For 10 years Tarmarkin worked in architecture in Boston. “I was perfectly in love with what I was doing, but it’s just awfully difficult to make a good living at doing quality architecture,” he says. “I was trying my best to make architecture as art.”
He split from his partner, returned to Manhattan, and founded Tarmarkin Co. in 1994 to merge his passion for the art of architecture with the lucrative business of real estate.
Tamarkin’s firm has made a name in boutique developments, converting warehouses to raw loft space apartments, and leading the residential development along the West Village waterfront. These include 140 Perry St., 47 E. 91 St., and 495 West St., which set sell-out records and won an AIA Honor Award. Tamarkin’s latest projects include 397 W. 12 St., offering five, 6,000 square-foot raw loft residences, two of which have sold, and 456 W. 19 St., with 22 spacious duplex residences and double-height ceilings. That project, a year from completion, is striving for silver LEED certification.
Let’s start with your dual career.
We’re architects and developers. We don’t generally take outside architecture work, except for the very rare occasion that something meets a certain amount of specifications which would make us love it enough to do it as a purely passionate artistic endeavor. But we take the architecture of our developments very seriously and we’re the architects of our own developments. So as well as being right in the middle of constructing two development projects in New York City for which we are also the architects, we’ve also just finished up two environmentally-friendly houses, just as architects—a house for my family in Shelter Island and one in Woodstock.
What kind of green elements did you incorporate into the Woodstock home?
The house is made of very limited palette of natural materials, which are old-growth cypress wood, all responsibly cut from previously-felled cypress trees 100 years ago down south. It’s a beautiful, very rot-resistant wood... And then there are very thin profile steel windows with all low-UV insulating glass, e-coated glass. There is also radiant heat through locally quarried natural cleft slate flooring.
What is your feeling about green design?
I have a certain belief that quality architecture is smart architecture. Aside from looking beautiful, it’s also got to be smartly designed. And that has always meant, even before the energy crisis and the credit crunch and all these things that are now happening to us, designing with the elements, primarily the sun and the wind. If you use proper solar orientation for enveloping a house, you’re going to not heat it up too much in the summer. You’re going to use shading devices to keep a handle on that. You’re going to allow the sun to come in (during) the winter...Or you’re going to keep an eye toward cross ventilation so you can think about prevailing winds and let windows open up and let air flow through, or use fans to help it out. Or we put transom lights over all windows in these houses to let air flow right through, including through the bedrooms, to make air conditioning almost unnecessary.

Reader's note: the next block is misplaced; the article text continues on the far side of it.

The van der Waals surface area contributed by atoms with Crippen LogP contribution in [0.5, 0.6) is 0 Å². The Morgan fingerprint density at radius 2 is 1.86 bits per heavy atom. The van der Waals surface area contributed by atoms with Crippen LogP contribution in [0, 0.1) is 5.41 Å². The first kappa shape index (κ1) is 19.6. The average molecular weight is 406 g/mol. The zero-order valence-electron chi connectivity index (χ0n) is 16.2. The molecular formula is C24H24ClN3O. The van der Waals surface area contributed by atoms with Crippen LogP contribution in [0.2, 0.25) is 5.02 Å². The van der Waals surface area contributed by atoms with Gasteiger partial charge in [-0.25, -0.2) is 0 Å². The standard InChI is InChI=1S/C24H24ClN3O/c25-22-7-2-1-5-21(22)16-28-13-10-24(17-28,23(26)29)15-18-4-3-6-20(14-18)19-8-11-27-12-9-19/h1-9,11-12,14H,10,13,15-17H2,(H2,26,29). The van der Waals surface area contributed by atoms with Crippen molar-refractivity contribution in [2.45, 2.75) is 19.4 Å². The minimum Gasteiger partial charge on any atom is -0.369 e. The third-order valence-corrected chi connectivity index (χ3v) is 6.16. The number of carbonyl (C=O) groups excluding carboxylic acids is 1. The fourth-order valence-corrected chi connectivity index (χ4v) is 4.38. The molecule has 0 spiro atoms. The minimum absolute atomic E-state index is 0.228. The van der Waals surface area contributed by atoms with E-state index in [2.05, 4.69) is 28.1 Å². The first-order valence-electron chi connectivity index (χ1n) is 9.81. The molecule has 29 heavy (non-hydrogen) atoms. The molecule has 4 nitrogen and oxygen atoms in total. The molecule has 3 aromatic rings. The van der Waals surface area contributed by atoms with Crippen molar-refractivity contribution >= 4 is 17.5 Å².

How do you balance the two perspectives—the green architecture with the development?
Well, it’s very tricky on me. On my right shoulder sits a little angel that talks about design. And on my left shoulder is the devil that talks about development and finance. But I’m saying that facetiously because of the fact I have a great fascination with and passion for both business and design. I sound a little trite, but I really feel that good design is good business. I’ve always felt that.
How did you manage the business side?
When I returned to New York, it happened to be the perfect time because it was the very bottom and beginning of what’s been a 14-year run-up in real estate in New York. And I found out very quickly that I was really well trained to do this because I knew my way around construction sites. I had a great passion for business and numbers. I knew nothing about what I was doing… I didn’t know if I could raise the money to do a real estate project. But I found a beautiful old warehouse building in Greenwich Village, a few blocks from my home—a 20,000-square foot building called 140 Perry St. that had been sitting vacant for five years. [I bought] the building and I had assembled a list of 50 or 100 people that I thought I could raise some money from. And thank God, four people down the list was a friend of mine who had just become the head of a major, multi-billion dollar real estate fund. He loved the project and said, “Let’s do it. We’ll finance the whole thing,” and then we were off and running.
There I was: the architect of this project. It was a bigger project than I had been doing, building in Manhattan. And if I brought in all the numbers where I said I could, I stood to participate in the profit structure, which is exactly what happened. And they made 75 percent return on their money and I made more money than I had ever seen. The next thing we did is buy a site on the Hudson River—495 West St., between Jane and 12th—and that was a ground-up 11-story building. We offered raw loft space which is what we’ve kind of become known for. That sold out at record-breaking prices and won an AIA award for the building. This kind of started the whole trend of buying a building by a river, beautiful water views.